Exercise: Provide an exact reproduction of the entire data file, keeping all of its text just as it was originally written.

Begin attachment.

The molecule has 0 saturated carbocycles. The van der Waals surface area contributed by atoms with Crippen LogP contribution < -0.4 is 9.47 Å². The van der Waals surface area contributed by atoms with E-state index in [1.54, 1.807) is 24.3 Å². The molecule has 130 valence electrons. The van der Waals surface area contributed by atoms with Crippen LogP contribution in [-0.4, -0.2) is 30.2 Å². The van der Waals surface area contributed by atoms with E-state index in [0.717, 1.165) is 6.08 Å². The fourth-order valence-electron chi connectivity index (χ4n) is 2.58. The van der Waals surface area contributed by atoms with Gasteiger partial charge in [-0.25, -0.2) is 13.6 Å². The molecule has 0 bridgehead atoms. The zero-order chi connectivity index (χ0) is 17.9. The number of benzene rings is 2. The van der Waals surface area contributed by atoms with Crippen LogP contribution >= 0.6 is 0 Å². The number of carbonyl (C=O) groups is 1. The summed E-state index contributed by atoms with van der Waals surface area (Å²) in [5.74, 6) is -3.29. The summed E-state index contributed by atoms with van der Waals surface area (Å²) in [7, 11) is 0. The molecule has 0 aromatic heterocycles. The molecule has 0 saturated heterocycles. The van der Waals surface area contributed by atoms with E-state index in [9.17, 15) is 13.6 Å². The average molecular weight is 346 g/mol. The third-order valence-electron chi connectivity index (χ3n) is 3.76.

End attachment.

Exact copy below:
The molecule has 0 saturated carbocycles. The van der Waals surface area contributed by atoms with Crippen LogP contribution < -0.4 is 9.47 Å². The van der Waals surface area contributed by atoms with E-state index in [1.54, 1.807) is 24.3 Å². The molecule has 130 valence electrons. The van der Waals surface area contributed by atoms with Crippen LogP contribution in [-0.4, -0.2) is 30.2 Å². The van der Waals surface area contributed by atoms with E-state index in [0.717, 1.165) is 6.08 Å². The fourth-order valence-electron chi connectivity index (χ4n) is 2.58. The van der Waals surface area contributed by atoms with Gasteiger partial charge in [-0.25, -0.2) is 13.6 Å². The molecule has 0 bridgehead atoms. The zero-order chi connectivity index (χ0) is 17.9. The number of benzene rings is 2. The van der Waals surface area contributed by atoms with Crippen LogP contribution >= 0.6 is 0 Å². The number of carbonyl (C=O) groups is 1. The summed E-state index contributed by atoms with van der Waals surface area (Å²) in [5.74, 6) is -3.29. The summed E-state index contributed by atoms with van der Waals surface area (Å²) in [7, 11) is 0. The molecule has 0 aromatic heterocycles. The molecule has 0 saturated heterocycles. The van der Waals surface area contributed by atoms with E-state index in [9.17, 15) is 13.6 Å². The average molecular weight is 346 g/mol. The third-order valence-electron chi connectivity index (χ3n) is 3.76.